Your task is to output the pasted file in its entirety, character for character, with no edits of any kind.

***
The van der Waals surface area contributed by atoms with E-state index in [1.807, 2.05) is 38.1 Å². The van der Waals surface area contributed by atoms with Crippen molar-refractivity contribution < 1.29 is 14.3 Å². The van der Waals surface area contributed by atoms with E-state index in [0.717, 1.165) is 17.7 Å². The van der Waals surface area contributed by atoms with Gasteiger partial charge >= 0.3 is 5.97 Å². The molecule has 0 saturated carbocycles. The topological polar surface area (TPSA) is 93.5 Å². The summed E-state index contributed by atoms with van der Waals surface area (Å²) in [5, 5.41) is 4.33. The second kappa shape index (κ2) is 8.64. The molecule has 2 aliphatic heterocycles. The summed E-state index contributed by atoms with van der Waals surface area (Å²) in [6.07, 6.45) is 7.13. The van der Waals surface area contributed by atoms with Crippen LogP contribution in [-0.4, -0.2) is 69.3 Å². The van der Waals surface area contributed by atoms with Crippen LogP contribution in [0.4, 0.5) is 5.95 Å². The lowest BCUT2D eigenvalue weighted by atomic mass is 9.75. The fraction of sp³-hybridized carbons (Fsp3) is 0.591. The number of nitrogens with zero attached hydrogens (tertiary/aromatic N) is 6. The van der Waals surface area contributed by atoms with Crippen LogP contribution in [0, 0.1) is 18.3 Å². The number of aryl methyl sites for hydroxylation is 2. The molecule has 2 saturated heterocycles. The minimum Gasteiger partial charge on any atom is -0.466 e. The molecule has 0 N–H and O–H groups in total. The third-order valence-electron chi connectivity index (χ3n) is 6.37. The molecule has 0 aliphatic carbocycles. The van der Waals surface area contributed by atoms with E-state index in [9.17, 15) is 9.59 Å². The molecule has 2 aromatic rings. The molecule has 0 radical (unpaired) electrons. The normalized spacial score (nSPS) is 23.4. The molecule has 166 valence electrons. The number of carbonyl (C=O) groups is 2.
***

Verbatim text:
The van der Waals surface area contributed by atoms with E-state index in [1.807, 2.05) is 38.1 Å². The van der Waals surface area contributed by atoms with Crippen molar-refractivity contribution < 1.29 is 14.3 Å². The van der Waals surface area contributed by atoms with E-state index in [0.717, 1.165) is 17.7 Å². The van der Waals surface area contributed by atoms with Gasteiger partial charge >= 0.3 is 5.97 Å². The molecule has 0 saturated carbocycles. The topological polar surface area (TPSA) is 93.5 Å². The summed E-state index contributed by atoms with van der Waals surface area (Å²) in [5, 5.41) is 4.33. The second kappa shape index (κ2) is 8.64. The molecule has 2 aliphatic heterocycles. The summed E-state index contributed by atoms with van der Waals surface area (Å²) in [6.07, 6.45) is 7.13. The van der Waals surface area contributed by atoms with Crippen LogP contribution in [-0.4, -0.2) is 69.3 Å². The van der Waals surface area contributed by atoms with Crippen LogP contribution in [0.4, 0.5) is 5.95 Å². The lowest BCUT2D eigenvalue weighted by atomic mass is 9.75. The fraction of sp³-hybridized carbons (Fsp3) is 0.591. The number of nitrogens with zero attached hydrogens (tertiary/aromatic N) is 6. The van der Waals surface area contributed by atoms with Crippen LogP contribution in [0, 0.1) is 18.3 Å². The number of aryl methyl sites for hydroxylation is 2. The molecule has 2 saturated heterocycles. The minimum Gasteiger partial charge on any atom is -0.466 e. The molecule has 0 N–H and O–H groups in total. The third-order valence-electron chi connectivity index (χ3n) is 6.37. The molecule has 0 aliphatic carbocycles. The van der Waals surface area contributed by atoms with E-state index in [9.17, 15) is 9.59 Å². The molecule has 2 aromatic rings. The molecule has 0 radical (unpaired) electrons. The normalized spacial score (nSPS) is 23.4. The molecule has 166 valence electrons. The number of carbonyl (C=O) groups is 2.